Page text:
“Everybody wants to know when they come in to recruit this spring, ‘hey are we in the mix and do we have a chance or are we wasting our time?’” Krause said.
“For Jack -- a young kid -- it’s been hard to narrow that list. It’s kind of overwhelming obviously for a kid who is 17 years old to have people all over the country offering you and texting you constantly and hitting you up on Twitter.”
The recruiting experience can be a whirlwind for a high school player or coach. Each college program has a sales pitch. Cutting through the hot air is half the battle.
But access to Hudl film can make a distant major college program instantly transform into a significant player in an Ohio player if desired. Oregon made a good impression on La Salle 2018 tight end Josh Whyle (UC commit) when it connected with him on FaceTime in early March.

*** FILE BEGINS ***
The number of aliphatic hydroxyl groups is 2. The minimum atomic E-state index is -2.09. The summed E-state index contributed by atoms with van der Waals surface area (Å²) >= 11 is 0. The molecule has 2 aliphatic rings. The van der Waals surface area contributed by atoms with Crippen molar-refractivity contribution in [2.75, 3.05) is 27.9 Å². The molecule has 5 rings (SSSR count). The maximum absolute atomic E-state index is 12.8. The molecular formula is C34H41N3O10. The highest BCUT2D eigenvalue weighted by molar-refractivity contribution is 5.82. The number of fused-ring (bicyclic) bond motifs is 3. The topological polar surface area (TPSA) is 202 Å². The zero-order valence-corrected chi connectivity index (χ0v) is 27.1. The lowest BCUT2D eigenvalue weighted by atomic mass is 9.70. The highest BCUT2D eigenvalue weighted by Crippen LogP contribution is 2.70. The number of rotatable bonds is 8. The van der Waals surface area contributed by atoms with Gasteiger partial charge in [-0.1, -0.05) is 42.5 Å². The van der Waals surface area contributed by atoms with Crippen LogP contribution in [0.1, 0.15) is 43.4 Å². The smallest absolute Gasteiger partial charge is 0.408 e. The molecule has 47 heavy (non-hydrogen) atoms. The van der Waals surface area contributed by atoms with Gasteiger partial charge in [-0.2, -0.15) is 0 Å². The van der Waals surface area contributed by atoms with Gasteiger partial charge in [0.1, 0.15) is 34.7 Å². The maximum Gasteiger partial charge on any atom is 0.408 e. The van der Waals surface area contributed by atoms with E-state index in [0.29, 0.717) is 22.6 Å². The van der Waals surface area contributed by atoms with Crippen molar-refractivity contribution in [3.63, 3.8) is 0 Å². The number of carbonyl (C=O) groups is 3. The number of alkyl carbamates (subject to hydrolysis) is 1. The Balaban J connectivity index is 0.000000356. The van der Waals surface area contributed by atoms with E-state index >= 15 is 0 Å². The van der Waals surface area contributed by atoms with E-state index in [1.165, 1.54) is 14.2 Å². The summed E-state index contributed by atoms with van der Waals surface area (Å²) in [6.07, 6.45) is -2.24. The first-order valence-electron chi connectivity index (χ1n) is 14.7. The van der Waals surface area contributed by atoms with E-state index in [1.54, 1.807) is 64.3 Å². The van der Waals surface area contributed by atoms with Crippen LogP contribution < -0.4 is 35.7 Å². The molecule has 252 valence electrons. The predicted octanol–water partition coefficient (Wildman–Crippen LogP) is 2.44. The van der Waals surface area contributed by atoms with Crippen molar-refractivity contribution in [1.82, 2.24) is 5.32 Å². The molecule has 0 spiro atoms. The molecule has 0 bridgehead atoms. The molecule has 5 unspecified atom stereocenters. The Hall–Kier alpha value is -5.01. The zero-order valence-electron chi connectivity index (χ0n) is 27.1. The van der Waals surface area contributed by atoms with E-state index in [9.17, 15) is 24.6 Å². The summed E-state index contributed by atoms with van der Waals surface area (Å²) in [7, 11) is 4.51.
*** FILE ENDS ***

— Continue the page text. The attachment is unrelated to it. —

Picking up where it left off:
“A school can recruit Ohio really fast and get up here in a hurry and not have to get through so much legwork like the past,” Porter said. “The legwork used to be getting phone calls, finding a game tape and getting a highlight film if there was one. All that used to be a part of the vetting process.”
The terminology has changed quickly in the past few years. There are “committable” offers, which means a recruit is actually making a pledge to a legitimate verbal offer instead of just being another number on a recruiting board.
There also college camps and recruiting services with combines.
Social media also adds to the rapid pace and allows for fans to interact closely with a recruit during the decision-making process. Attention spans are limited. Time is valuable.